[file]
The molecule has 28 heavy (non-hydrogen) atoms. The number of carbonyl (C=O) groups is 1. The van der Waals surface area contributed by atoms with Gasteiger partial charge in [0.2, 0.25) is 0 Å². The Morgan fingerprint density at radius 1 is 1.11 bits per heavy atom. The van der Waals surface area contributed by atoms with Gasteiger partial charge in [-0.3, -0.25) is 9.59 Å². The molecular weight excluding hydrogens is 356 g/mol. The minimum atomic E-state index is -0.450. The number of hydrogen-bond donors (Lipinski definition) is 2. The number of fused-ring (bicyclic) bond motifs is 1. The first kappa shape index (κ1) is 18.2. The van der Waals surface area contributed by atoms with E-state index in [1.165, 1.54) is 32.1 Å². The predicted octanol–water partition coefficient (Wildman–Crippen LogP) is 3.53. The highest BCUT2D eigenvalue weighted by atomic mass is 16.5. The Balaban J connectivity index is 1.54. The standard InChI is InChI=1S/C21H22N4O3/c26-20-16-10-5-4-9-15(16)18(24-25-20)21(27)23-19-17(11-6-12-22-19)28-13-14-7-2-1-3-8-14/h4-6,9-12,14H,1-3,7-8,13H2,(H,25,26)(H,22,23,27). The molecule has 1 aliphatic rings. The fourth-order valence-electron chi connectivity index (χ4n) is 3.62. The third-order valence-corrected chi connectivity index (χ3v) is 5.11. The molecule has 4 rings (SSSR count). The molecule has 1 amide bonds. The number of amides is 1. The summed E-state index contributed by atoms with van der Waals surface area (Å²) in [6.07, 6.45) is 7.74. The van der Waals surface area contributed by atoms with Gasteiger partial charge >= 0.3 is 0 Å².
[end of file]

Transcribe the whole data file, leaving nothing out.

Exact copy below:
The molecule has 28 heavy (non-hydrogen) atoms. The number of carbonyl (C=O) groups is 1. The van der Waals surface area contributed by atoms with Gasteiger partial charge in [0.2, 0.25) is 0 Å². The Morgan fingerprint density at radius 1 is 1.11 bits per heavy atom. The van der Waals surface area contributed by atoms with Gasteiger partial charge in [-0.3, -0.25) is 9.59 Å². The molecular weight excluding hydrogens is 356 g/mol. The minimum atomic E-state index is -0.450. The number of hydrogen-bond donors (Lipinski definition) is 2. The number of fused-ring (bicyclic) bond motifs is 1. The first kappa shape index (κ1) is 18.2. The van der Waals surface area contributed by atoms with E-state index in [1.165, 1.54) is 32.1 Å². The predicted octanol–water partition coefficient (Wildman–Crippen LogP) is 3.53. The highest BCUT2D eigenvalue weighted by atomic mass is 16.5. The Balaban J connectivity index is 1.54. The standard InChI is InChI=1S/C21H22N4O3/c26-20-16-10-5-4-9-15(16)18(24-25-20)21(27)23-19-17(11-6-12-22-19)28-13-14-7-2-1-3-8-14/h4-6,9-12,14H,1-3,7-8,13H2,(H,25,26)(H,22,23,27). The molecule has 1 aliphatic rings. The fourth-order valence-electron chi connectivity index (χ4n) is 3.62. The third-order valence-corrected chi connectivity index (χ3v) is 5.11. The molecule has 4 rings (SSSR count). The molecule has 1 amide bonds. The number of amides is 1. The summed E-state index contributed by atoms with van der Waals surface area (Å²) in [6.07, 6.45) is 7.74. The van der Waals surface area contributed by atoms with Gasteiger partial charge >= 0.3 is 0 Å².